Bishop Mercy of Laodicea to the Apostle Paul. Grace and peace to you.
I was recently sent a copy of your first letter to the Corinthians and I have a few matters I would like to address with you.
I marvel at your conception of God when you say:
“Don’t you know that you yourselves are God’s temple and that God’s Spirit dwells in your midst? If anyone destroys God’s temple, God will destroy that person; for God’s temple is sacred, and you together are that temple. ” (1 Cor. 3:16-17)
"I spent a long time in the pro-life movement, and I met a lot of good people who have given their lives to the struggle against abortion. But among them, I have met very few who understood how their own acceptance of the new mores of the Sexual Revolution have affected them and the movement." . . . Hilary White
In front of the entrances of many Italian churches, including St. Peter’s Basilica, visitors will find a sign that asks them to remember that the building they are entering is not a museum, not a tourist attraction, but a holy place.
At St. Peter’s the long, serpentine queue is punctuated along its length by signs showing stick figures wearing shorts, short skirts and sleeveless t-shirts covered with a big red slashed circle. Italian churches expect a base-line level of modesty and respect from visitors, even if they are expected to know nothing about the Faith for which they are built.
On September 23, 2017, we will see the constellation Virgo with the sun rise directly behind it (the woman clothed with the sun). These events transpire during the 100th anniversary of the apparitions of “the woman clothed in the sun,” Our Lady at Fatima in 1917. What does it mean?
[Editorial Note: In the following article, I intend to present a series of facts and observations from which I draw no definitive conclusion. Yet, these facts and observations are of such a nature, for no other reason than their observation and reporting, that lend themselves to misinterpretation. So let me be clear, in the following article, I predict nothing. I am offering my observations on some upcoming phenomena, both heavenly and man-made, potentially of great import, that people might find interesting and of which people should be aware.]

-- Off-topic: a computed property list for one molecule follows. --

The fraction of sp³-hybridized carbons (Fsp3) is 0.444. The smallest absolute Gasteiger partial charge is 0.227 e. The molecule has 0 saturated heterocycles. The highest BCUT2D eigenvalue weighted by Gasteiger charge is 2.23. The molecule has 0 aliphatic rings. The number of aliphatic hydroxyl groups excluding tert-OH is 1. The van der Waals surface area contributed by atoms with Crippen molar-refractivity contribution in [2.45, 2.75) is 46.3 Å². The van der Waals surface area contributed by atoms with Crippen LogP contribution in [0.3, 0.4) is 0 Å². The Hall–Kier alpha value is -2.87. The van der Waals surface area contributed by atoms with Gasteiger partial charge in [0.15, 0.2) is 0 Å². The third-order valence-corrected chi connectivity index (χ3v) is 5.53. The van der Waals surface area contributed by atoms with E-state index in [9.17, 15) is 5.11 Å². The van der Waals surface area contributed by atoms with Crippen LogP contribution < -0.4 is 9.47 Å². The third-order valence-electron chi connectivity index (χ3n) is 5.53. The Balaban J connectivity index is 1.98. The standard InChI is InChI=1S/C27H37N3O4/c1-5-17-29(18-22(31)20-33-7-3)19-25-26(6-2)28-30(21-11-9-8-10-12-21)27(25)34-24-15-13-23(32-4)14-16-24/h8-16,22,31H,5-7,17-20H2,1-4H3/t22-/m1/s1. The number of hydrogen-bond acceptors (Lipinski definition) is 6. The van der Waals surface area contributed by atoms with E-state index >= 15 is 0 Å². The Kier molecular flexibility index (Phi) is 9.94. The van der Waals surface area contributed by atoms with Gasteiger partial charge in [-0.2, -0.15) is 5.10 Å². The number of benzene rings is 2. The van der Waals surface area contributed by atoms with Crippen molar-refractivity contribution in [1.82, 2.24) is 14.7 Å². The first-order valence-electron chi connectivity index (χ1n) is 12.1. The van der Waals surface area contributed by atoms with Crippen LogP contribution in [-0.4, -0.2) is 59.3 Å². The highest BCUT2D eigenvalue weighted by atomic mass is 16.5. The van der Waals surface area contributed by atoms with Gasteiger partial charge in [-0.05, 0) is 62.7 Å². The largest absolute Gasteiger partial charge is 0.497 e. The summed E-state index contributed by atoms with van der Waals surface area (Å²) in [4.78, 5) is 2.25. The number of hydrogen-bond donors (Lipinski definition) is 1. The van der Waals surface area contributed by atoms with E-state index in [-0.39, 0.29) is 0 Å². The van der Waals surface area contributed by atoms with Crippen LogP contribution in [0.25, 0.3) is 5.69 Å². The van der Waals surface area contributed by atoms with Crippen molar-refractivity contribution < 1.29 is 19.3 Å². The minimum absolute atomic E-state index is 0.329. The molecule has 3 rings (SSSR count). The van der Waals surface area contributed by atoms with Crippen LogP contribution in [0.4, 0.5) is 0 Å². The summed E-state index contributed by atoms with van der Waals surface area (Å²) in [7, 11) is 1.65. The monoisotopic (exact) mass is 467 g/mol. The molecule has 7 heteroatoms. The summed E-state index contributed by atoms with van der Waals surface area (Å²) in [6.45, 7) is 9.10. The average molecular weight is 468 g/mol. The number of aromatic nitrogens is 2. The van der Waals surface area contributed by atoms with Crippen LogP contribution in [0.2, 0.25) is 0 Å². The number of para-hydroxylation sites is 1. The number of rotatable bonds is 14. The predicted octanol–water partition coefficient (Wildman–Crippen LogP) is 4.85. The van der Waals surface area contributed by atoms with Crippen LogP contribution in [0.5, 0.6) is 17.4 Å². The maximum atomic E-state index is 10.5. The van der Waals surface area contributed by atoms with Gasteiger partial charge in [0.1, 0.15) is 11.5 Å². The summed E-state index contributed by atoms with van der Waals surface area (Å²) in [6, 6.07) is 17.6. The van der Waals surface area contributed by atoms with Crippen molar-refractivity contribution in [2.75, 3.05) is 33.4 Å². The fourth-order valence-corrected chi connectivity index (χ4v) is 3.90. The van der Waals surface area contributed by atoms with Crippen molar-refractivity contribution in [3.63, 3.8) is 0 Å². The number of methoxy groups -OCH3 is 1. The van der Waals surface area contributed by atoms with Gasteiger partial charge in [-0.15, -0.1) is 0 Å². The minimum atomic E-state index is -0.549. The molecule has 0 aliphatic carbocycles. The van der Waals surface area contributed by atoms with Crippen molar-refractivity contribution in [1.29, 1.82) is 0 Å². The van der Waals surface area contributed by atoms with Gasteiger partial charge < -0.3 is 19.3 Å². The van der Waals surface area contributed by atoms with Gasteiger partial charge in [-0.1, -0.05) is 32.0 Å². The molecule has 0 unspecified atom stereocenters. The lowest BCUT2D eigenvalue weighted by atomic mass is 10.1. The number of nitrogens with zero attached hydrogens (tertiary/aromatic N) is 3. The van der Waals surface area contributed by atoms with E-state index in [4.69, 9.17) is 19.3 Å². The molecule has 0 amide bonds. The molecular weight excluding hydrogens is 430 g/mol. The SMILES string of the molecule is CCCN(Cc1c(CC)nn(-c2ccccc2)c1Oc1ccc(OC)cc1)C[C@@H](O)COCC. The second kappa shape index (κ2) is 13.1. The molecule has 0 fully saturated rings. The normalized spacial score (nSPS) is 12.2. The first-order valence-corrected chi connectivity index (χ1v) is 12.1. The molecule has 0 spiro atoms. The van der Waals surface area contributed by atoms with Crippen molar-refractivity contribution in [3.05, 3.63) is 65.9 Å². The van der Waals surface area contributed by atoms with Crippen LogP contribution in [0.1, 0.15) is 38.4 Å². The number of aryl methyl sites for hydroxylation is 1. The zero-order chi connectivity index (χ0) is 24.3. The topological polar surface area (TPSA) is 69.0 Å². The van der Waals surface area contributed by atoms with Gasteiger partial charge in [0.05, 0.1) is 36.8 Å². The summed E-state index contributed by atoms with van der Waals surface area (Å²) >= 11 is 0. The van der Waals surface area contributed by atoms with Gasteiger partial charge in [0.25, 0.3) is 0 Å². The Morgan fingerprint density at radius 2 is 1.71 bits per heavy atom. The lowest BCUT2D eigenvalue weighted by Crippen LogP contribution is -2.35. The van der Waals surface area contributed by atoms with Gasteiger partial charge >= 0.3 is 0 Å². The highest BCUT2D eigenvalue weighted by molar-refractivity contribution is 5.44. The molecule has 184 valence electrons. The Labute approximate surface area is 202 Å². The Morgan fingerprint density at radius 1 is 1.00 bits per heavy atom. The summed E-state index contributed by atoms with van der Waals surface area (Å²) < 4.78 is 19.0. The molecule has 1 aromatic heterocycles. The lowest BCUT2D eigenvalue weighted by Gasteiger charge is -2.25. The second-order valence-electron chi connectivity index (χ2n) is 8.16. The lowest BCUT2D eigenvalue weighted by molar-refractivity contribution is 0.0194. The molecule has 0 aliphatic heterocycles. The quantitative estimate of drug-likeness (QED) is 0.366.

“And when the dragon saw that he had been thrown down to the earth, he pursued the woman who had borne the male child. But the woman was given two wings of the great eagle that she might fly from the serpent into the wilderness, to the place where she is to be nourished for a time, and times and half a time. * * * Then the dragon was angry with the woman, and went off to make war on the rest of her offspring, on those who keep the commandments of God and bear testimony to Jesus. And he stood on the sand of the sea.” - Apocalypse of St. John, Chapter 12, verse 13-17.
Despite the fact that it is already mid-October, Rome is heating up. In the midst of the so-called Synod on the Family, scandal after scandal continue to rend the Rock. And, through the cracks the ugly core of heretical hierarchical real politik becomes ever more apparent to the faithful.
When you were a kid, and went to the pool, did you play the “how low can you go” game? Using keys or any object that would sink to the bottom, you stood at one end of the pool and threw it as far as you could into the deep end, then swam down after it. The game was really about nerve. Most pools are only about 10 feet at the diving end, and the lifeguard was always watching, so our daredevil diving was harmless.
But I get the impression that no matter how far down any bishop goes in the current synodal version of the game, there’s going to be someone ready to follow him a few feet lower. And the lifeguard on duty doesn’t seem to care one way or another. This rivalry among the Synod’s ultra-progressives (“heretics,” in Catholic) to see how outrageous they can get, right in front of the pope, seems to be bringing us to new depths that perhaps most ordinary Mass-going novusordoist Catholics had previously never guessed existed among the episcopate.